Pre-registration, which opens the previous September, and a fee are required to attend as a participant. Fees support the Royal National Lifeboat Institution. The time of the parade and group dunk (called the dook) differ each year, depending on the tide. But attending as a spectator is free and no pre-registration is required.

Pro Tip: The beach is rocky rather than sandy, so wear sturdy shoes. To fit in, wear something wacky!

7. Ceilidh

Here’s where the Scottish whisky helps: Dancing to a Scottish ceilidh, which is similar to a fast square dance. Pronounced “KAY-lee,” these reels feature fiddlers who call out the steps. While ceilidhs, which include folk singing and storytelling, are held year-round, they have traditionally been part of New Year’s festivities and are held anywhere from casual village halls to formal castles and hotels.

On a dare, I danced in a ceilidh in Glen Isla, a small village an hour and a half from Edinburgh. It was a blast! I was the only tourist there, clad in my host’s tartan, encouraged by my friends’ offerings of wee drams of Scotch. My missteps -- often! -- were laughed off as it was all part of the fun and comradery.

Recently, Edinburgh has added a New Year’s ceilidh under Edinburgh Castle to its Hogmanay festivities.

Hogmanay celebrations in Edinburgh, Scotland.

8. Edinburgh Street Party And Concert

Billed as the world’s best street party, Edinburgh’s Hogmanay boasts 60,000 revelers from around the world who join for a six-hour party that features internationally famous live bands on several stages, and street performers, such as dancers, acrobats, and fire eaters. Streets are closed to accommodate the food and drink stalls and the celebrating crowd.

The Princes Street Gardens hosts big-name performers in the Concert in the Gardens. This is a ticketed, outdoor event, so buy your tickets early and dress warmly!

9. Celebrating In A Smaller Edinburgh Venue

If big crowds aren’t for you, Hogmanay is celebrated in smaller venues around Edinburgh with concerts and other performances. Check out the festivities at Usher Hall, The Assembly Rooms, the Queen’s Hall, Church Hill Theatre, the Scottish Storytelling Centre, and hotels and restaurants such as Ghille Dhu.

10. Fireworks

And, of course, fireworks light up many cities’ midnight festivities with a bang!

Glasses of Scotch whisky in Scotland.

11. Eat (And Drink!)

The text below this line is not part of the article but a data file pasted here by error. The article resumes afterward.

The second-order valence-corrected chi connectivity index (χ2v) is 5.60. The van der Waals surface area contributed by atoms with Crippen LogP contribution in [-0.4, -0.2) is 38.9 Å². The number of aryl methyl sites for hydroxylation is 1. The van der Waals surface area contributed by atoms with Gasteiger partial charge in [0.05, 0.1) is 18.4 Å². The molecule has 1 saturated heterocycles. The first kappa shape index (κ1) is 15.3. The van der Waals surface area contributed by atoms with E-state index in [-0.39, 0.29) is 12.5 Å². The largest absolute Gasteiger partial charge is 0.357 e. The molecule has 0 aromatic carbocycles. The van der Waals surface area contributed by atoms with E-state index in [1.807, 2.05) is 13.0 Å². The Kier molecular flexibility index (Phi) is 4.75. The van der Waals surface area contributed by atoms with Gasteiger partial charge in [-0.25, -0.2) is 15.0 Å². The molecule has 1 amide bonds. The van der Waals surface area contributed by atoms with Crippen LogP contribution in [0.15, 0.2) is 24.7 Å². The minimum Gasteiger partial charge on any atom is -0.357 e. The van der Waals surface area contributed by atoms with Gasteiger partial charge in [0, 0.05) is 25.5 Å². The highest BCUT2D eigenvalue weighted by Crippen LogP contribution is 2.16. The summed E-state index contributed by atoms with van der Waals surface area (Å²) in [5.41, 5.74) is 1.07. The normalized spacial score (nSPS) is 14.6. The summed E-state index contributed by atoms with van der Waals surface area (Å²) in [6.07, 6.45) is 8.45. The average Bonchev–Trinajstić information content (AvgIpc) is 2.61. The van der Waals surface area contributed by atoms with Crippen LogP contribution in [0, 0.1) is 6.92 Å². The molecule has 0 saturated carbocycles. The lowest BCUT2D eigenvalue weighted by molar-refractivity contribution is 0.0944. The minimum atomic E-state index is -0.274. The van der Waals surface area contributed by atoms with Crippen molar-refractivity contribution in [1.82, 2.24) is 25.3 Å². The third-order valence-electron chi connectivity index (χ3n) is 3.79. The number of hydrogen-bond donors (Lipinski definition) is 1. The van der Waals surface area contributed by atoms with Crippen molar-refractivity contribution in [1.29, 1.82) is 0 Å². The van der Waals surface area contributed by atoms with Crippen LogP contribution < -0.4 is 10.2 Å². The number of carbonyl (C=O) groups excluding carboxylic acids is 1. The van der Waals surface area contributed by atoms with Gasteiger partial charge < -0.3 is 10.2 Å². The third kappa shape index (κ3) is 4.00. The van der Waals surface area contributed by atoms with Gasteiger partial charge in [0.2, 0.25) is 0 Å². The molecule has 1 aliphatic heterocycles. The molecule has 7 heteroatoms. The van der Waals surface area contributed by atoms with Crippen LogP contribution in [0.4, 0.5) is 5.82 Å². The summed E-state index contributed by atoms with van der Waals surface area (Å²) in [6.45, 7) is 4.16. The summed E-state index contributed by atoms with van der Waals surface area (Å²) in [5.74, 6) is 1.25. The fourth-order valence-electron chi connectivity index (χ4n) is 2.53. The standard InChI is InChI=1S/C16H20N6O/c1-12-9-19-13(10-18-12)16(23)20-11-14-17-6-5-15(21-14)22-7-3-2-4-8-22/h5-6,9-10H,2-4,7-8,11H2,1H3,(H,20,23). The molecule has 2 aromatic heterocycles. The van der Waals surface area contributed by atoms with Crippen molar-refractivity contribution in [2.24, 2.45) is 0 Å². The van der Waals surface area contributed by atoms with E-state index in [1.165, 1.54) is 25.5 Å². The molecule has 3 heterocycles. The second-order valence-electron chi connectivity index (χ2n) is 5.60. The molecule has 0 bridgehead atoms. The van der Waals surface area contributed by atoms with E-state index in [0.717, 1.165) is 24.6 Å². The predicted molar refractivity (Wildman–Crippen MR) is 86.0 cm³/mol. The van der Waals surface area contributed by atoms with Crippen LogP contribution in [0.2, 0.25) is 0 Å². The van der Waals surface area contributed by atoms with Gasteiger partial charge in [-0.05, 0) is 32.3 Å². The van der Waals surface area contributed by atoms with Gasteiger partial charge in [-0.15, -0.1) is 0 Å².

Scottish celebrations often include a wee dram of whisky, and Hogmanay is no exception. The ancient Celts called it uisge beatha, the water of life, and that “water” flows freely during Hogmanay.

Although single malt whisky can be distilled anywhere (and is), it can be called “Scotch” only if it is distilled in Scotland. But the irony is that, nowadays, Scotch is aged in barrels that come from Kentucky’s bourbon distilleries!

To soak up all that Scotch, there are several special foods that help Scots ring in the new year.

Black bun, a signature Hogmanay dish in Scotland.

The signature Hogmanay dish is black bun, which is like a fruit cake baked with raisins, currants, almonds, citrus peel, allspice, ginger, cinnamon, and black pepper, then wrapped in a layer of pastry. Many descriptions of black bun suggest it pairs well with whisky -- but I suspect all the foods listed here do, as well!

Steak pie is a party favorite and is just what it sounds like -- savory pieces of steak encrusted in a flaky pastry. You buy them at the butcher’s and pay by the weight of the pie. Venison pie is a rich favorite.

A feel-good addition to any Hogmanay meal is neeps and tatties -- turnips and potatoes mashed with lots of butter -- or rumbledethumps, a baked potato and vegetable dish.

Another holiday favorite is cock-a-leekie soup, a hearty soup of leeks, chicken stock, rice and a handful of prunes.

For dessert, Scots treat themselves to buttery shortbread served with cheese, tipsy laird trifle (a cold sponge cake layered with fruit, custard, jelly, and cream, and drizzled with generous amounts of whisky -- hence the “tipsy”), a clootie dumpling (a fruit and spice pudding), or cranachan (a parfait of toasted oatmeal, honey, Scottish raspberries, whipped cream, and, of course, whisky).

And then there’s haggis, the Scottish national dish that is made with sheep heart, liver, and lungs. I’ve heard it’s quite delicious, but haven’t had enough whisky yet to give it a try myself!

12. Sleep In

Sober up after all that partying with a proper Scottish “lie-in.” Unlike the rest of the UK, Scots get an extra day to recover from all this revelry: Everything is closed on January 2. Be sure to stock up by December 31!

Pro Tips To Ensure “A Guid New Year”

Since many of Hogmanay’s celebrations occur outside after sunset, be sure to dress warmly -- and comfortably, as many events involve standing only. Streets are often uneven cobblestones, so wear sturdy shoes.

To join Edinburgh’s Hogmanay events, which differ each year, visit the official website for updated information and book tickets months ahead. Lines to pick up tickets and wristbands are long.

Or check out Glasgow’s Hogmanay events.